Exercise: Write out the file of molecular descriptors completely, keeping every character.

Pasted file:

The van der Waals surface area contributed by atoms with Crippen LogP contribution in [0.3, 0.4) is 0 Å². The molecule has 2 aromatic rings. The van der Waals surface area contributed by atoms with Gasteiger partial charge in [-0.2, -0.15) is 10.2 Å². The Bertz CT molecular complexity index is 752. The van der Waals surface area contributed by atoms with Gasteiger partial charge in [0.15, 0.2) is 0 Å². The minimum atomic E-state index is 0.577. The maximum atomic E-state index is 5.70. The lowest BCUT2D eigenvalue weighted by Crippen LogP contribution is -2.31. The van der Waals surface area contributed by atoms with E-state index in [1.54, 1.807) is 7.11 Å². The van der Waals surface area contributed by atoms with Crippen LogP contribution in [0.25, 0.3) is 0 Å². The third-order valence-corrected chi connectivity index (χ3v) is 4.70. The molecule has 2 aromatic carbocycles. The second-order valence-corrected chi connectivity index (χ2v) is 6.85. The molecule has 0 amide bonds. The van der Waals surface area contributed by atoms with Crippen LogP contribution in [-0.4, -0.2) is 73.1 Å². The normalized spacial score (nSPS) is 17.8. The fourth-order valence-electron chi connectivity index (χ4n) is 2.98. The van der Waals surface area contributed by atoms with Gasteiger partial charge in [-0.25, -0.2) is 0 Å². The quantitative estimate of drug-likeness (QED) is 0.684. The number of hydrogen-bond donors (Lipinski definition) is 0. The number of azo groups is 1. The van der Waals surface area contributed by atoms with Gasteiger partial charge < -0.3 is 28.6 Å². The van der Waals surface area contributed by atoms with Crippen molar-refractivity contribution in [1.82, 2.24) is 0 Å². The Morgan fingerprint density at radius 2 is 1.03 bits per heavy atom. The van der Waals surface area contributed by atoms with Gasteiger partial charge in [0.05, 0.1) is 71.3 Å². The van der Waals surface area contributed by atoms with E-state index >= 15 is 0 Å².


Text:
The van der Waals surface area contributed by atoms with Crippen LogP contribution in [0.3, 0.4) is 0 Å². The molecule has 2 aromatic rings. The van der Waals surface area contributed by atoms with Gasteiger partial charge in [-0.2, -0.15) is 10.2 Å². The Bertz CT molecular complexity index is 752. The van der Waals surface area contributed by atoms with Gasteiger partial charge in [0.15, 0.2) is 0 Å². The minimum atomic E-state index is 0.577. The maximum atomic E-state index is 5.70. The lowest BCUT2D eigenvalue weighted by Crippen LogP contribution is -2.31. The van der Waals surface area contributed by atoms with E-state index in [1.54, 1.807) is 7.11 Å². The van der Waals surface area contributed by atoms with Crippen LogP contribution in [0.25, 0.3) is 0 Å². The third-order valence-corrected chi connectivity index (χ3v) is 4.70. The molecule has 2 aromatic carbocycles. The second-order valence-corrected chi connectivity index (χ2v) is 6.85. The molecule has 0 amide bonds. The van der Waals surface area contributed by atoms with Crippen LogP contribution in [-0.4, -0.2) is 73.1 Å². The normalized spacial score (nSPS) is 17.8. The fourth-order valence-electron chi connectivity index (χ4n) is 2.98. The van der Waals surface area contributed by atoms with Gasteiger partial charge in [-0.25, -0.2) is 0 Å². The quantitative estimate of drug-likeness (QED) is 0.684. The number of hydrogen-bond donors (Lipinski definition) is 0. The number of azo groups is 1. The van der Waals surface area contributed by atoms with Gasteiger partial charge < -0.3 is 28.6 Å². The van der Waals surface area contributed by atoms with Crippen molar-refractivity contribution in [1.82, 2.24) is 0 Å². The Morgan fingerprint density at radius 2 is 1.03 bits per heavy atom. The van der Waals surface area contributed by atoms with Gasteiger partial charge in [0.05, 0.1) is 71.3 Å². The van der Waals surface area contributed by atoms with E-state index >= 15 is 0 Å².